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Russia: US Response on Ukraine Lacking 01/27 06:14

   The U.S. rejection of Russia's main demands to resolve the crisis over 
Ukraine leaves little ground for optimism, the Kremlin spokesman said Thursday, 
while adding that dialogue was still possible.

   MOSCOW (AP) -- The U.S. rejection of Russia's main demands to resolve the 
crisis over Ukraine leaves little ground for optimism, the Kremlin spokesman 
said Thursday, while adding that dialogue was still possible.

   Tensions have soared in recent weeks, as the United States and its NATO 
allies expressed fear that a buildup of about 100,000 Russian troops near 
Ukraine signaled Moscow planned to invade its ex-Soviet neighbor. Russia denies 
having any such designs -- and has laid out a series of demands it says will 
improve security in Europe.

   But as expected, the U.S. and the Western alliance firmly rejected any 
concessions on Moscow's main points Wednesday, refusing to permanently ban 
Ukraine from joining NATO and saying allied deployments of troops and military 
equipment in Eastern Europe are nonnegotiable. The U.S. did outline areas in 
which some of Russia's concerns might be addressed, possibly offering a path to 
de-escalation.

   "There is no change, there will be no change," U.S. Secretary of State 
Antony Blinken said, repeating the warning that any Russian incursion into 
Ukraine would be met with massive consequences and severe economic costs.

   All eyes are now on how Russia will respond amid fears that Europe could 
again be plunged into war. That decision that rests squarely with President 
Vladimir Putin.

   Kremlin spokesman Dmitry Peskov told reporters that the response from the 
U.S. -- and a similar one from NATO -- leaves "little ground for optimism."

   At the same time, he added that "there always are prospects for continuing a 
dialogue, it's in the interests of both us and the Americans."

   Russian Foreign Minister Sergey Lavrov noted that the U.S. response contains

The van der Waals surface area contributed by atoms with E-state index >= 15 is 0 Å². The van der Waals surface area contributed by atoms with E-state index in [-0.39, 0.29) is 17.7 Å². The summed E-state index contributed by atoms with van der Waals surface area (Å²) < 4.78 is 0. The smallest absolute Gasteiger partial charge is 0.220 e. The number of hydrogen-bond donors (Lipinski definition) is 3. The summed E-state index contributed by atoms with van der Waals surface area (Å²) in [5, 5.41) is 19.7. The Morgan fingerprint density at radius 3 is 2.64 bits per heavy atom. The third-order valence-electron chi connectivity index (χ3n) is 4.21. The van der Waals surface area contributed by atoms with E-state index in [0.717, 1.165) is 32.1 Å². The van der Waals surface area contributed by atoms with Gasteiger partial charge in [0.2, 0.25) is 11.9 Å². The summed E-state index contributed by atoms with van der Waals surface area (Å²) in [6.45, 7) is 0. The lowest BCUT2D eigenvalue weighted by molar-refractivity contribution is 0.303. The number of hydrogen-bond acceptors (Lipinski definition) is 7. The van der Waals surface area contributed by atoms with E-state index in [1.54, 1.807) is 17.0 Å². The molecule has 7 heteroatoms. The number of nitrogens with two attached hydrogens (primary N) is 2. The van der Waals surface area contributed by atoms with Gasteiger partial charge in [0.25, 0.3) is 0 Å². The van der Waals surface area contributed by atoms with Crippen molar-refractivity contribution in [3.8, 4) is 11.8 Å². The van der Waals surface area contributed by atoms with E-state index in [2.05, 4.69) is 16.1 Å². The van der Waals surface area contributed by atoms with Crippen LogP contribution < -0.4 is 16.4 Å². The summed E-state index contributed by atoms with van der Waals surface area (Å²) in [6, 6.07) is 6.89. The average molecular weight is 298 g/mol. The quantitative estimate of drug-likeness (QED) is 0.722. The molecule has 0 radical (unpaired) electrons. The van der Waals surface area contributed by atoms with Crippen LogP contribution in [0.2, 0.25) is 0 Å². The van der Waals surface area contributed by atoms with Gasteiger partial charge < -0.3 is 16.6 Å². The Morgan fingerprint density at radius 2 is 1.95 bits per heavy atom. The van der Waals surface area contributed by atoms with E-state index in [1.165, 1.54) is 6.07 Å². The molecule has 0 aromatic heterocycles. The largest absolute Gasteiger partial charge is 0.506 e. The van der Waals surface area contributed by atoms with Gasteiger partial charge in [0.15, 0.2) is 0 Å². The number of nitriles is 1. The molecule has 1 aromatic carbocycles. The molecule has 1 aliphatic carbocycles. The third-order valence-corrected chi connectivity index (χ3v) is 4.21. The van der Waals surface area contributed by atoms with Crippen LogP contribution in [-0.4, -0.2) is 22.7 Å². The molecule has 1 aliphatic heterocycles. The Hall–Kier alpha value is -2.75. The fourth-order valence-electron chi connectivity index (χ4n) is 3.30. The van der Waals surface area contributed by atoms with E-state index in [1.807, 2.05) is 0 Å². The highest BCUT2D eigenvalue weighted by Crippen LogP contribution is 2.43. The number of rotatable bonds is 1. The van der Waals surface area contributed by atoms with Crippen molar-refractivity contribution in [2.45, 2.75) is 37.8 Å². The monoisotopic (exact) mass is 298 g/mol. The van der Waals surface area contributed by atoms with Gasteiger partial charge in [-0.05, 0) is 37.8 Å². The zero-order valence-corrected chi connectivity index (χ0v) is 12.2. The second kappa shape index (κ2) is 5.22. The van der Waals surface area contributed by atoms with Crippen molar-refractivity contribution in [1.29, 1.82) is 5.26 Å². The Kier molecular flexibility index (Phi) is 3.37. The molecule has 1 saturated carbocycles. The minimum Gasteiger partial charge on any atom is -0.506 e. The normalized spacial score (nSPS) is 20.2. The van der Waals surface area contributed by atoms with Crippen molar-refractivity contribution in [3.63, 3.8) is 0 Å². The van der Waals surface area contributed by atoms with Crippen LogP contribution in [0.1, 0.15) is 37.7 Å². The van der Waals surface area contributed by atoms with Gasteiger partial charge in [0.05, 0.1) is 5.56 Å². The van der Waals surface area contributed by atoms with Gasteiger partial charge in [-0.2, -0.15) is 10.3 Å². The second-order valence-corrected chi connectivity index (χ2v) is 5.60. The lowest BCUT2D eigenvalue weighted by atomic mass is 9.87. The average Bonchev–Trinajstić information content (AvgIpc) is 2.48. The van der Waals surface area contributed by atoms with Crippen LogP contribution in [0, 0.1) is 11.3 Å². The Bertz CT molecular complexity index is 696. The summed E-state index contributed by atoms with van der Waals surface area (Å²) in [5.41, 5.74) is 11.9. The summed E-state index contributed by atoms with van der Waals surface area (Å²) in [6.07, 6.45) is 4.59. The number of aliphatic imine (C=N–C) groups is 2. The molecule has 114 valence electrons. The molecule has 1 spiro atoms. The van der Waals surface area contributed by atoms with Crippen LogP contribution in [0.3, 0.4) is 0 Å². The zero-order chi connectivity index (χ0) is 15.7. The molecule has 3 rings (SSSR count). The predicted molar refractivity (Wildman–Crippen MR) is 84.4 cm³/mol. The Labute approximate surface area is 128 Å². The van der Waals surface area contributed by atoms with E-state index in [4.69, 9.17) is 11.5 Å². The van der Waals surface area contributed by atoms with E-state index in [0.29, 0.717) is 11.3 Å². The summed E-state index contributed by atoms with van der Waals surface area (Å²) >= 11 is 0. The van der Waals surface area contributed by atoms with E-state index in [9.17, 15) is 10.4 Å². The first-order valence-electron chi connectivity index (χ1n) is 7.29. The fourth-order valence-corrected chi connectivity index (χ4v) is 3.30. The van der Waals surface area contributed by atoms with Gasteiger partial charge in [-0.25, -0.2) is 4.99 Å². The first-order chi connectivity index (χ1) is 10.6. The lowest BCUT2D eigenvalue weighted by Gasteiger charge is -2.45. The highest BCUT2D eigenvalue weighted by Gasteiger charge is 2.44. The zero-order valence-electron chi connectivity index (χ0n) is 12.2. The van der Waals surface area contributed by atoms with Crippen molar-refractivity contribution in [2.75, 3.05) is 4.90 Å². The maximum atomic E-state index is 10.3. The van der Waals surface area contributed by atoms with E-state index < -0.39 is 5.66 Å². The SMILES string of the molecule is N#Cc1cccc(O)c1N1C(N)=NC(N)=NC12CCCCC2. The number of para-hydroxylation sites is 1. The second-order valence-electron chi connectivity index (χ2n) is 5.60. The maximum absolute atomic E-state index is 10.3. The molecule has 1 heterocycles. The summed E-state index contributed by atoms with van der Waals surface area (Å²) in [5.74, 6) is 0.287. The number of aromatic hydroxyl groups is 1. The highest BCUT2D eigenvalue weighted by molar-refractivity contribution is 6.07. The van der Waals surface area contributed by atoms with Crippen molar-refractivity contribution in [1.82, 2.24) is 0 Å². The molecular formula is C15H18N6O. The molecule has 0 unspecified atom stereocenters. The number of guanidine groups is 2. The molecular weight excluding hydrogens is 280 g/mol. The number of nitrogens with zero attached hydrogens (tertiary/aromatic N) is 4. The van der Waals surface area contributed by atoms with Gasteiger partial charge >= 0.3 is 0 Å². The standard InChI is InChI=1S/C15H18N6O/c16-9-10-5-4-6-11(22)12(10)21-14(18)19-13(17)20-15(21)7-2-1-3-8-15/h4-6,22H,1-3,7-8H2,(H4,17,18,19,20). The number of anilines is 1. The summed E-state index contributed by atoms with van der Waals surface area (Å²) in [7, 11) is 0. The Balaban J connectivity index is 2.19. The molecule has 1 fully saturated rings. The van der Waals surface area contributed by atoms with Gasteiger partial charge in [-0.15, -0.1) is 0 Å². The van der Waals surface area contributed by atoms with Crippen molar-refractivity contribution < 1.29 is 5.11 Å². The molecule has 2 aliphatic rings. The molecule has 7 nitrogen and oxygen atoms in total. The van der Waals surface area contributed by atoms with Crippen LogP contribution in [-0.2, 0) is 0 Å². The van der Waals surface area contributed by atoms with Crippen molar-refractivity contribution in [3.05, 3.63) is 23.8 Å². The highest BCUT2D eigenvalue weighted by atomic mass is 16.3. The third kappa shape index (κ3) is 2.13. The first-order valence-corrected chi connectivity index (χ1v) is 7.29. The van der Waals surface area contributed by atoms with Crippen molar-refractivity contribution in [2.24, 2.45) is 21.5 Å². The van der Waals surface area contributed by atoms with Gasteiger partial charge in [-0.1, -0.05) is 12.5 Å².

some elements that could lead to "the start of a serious talk on secondary 
issues" but emphasized that "the document contains no positive response on the 
main issue," the Russian demands for the non-expansion of NATO and the 
non-deployment of weapons that may threaten Russia.

   Lavrov told reporters that top officials will now submit their proposals to 
Putin, who has the American response, and Peskov said the Russian reaction 
would come soon.

   The evasive official comments reflect the fact that it's Putin who 
single-handedly determines Russia's next moves. The Russian leader has warned 
that he would order unspecified "military-technical measures" if the West 
refuses to heed the Russian security demands.

   Peskov added that Putin and U.S. President Joe Biden will decide whether 
they need to have another conversation following two calls last month.

   While the diplomacy sputters on, so, too, do maneuvers on both sides that 
have escalated tensions. Russia has launched a series of military drills: 
Motorized infantry and artillery units in southwestern Russia practiced firing 
live ammunition, warplanes in Kaliningrad on the Baltic Sea performed bombing 
runs, dozens of warships sailed for training exercises in the Black Sea and the 
Arctic, and Russian fighter jets and paratroopers arrived in Belarus for joint 
war games.

   Meanwhile, NATO said it was bolstering its deterrence in the Baltic Sea 
region, and the U.S. ordered 8,500 troops on higher alert for potential 
deployment to Europe.

   Amid the fears of Russian invasion in Ukraine, a top Putin associate alleged 
the country has become a Western tool to contain Russia.

   "Ukraine has become a toy in the hands of NATO and, primarily, the United 
States, which are using it as an instrument of geopolitical pressure against 
Russia," Dmitry Medvedev, a deputy head of Russia's Security Council, said in 
an interview with Russian media.

   He acknowledged that a Russia-NATO conflict "would be the most dramatic and 
simply catastrophic scenario, and I hope it will never happen."

   Medvedev argued that Moscow sees no point in talking to Ukrainian President 
Volodymyr Zelenskyy, but voiced hope that the Ukrainians would eventually 
become "weary of that bedlam and elect the leadership that would pursue 
policies ... aimed at normal economic relations with Russia."

   Medvedev's comment follows a British claim that the Kremlin is seeking to 
replace Ukraine's government with a pro-Moscow administration -- an allegation 
Russia denied.

   In 2014, following the ouster of a Kremlin-friendly president in Kyiv, 
Moscow annexed Ukraine's Crimean Peninsula and threw its weight behind a 
separatist insurgency in the country's eastern industrial heartland. Fighting 
between Ukrainian forces and Russia-backed rebels has killed over 14,000 
people, and efforts to reach a settlement have stalled.

   While a senior Russian diplomat has pointedly refused to rule out military 
deployments to Cuba and Venezuela, Medvedev expressed skepticism about such 
prospect.

   "Cuba and Venezuela are aiming to come out of isolation and restore normal 
relations with the U.S. to a certain extent, so there can't be any talk about 
setting up a base there as it happened during the Soviet times," he said.

 
 
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